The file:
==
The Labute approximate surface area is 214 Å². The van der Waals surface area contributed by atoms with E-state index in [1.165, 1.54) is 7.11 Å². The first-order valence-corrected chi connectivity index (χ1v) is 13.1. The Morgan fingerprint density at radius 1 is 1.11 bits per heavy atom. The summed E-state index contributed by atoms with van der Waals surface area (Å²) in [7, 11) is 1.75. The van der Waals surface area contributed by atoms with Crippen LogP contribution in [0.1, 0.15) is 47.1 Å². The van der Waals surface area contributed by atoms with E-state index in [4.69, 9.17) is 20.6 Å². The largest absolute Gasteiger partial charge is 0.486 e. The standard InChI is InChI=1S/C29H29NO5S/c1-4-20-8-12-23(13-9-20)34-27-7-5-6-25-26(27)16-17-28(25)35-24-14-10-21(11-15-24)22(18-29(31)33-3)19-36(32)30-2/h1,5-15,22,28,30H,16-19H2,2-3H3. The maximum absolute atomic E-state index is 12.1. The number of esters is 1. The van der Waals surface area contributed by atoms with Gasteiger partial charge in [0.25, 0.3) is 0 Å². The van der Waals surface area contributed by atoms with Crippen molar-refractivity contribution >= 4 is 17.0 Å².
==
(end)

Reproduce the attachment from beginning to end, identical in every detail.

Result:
The Labute approximate surface area is 214 Å². The van der Waals surface area contributed by atoms with E-state index in [1.165, 1.54) is 7.11 Å². The first-order valence-corrected chi connectivity index (χ1v) is 13.1. The Morgan fingerprint density at radius 1 is 1.11 bits per heavy atom. The summed E-state index contributed by atoms with van der Waals surface area (Å²) in [7, 11) is 1.75. The van der Waals surface area contributed by atoms with Crippen LogP contribution in [0.1, 0.15) is 47.1 Å². The van der Waals surface area contributed by atoms with E-state index in [4.69, 9.17) is 20.6 Å². The largest absolute Gasteiger partial charge is 0.486 e. The standard InChI is InChI=1S/C29H29NO5S/c1-4-20-8-12-23(13-9-20)34-27-7-5-6-25-26(27)16-17-28(25)35-24-14-10-21(11-15-24)22(18-29(31)33-3)19-36(32)30-2/h1,5-15,22,28,30H,16-19H2,2-3H3. The maximum absolute atomic E-state index is 12.1. The number of esters is 1. The van der Waals surface area contributed by atoms with Gasteiger partial charge in [0.25, 0.3) is 0 Å². The van der Waals surface area contributed by atoms with Crippen molar-refractivity contribution >= 4 is 17.0 Å².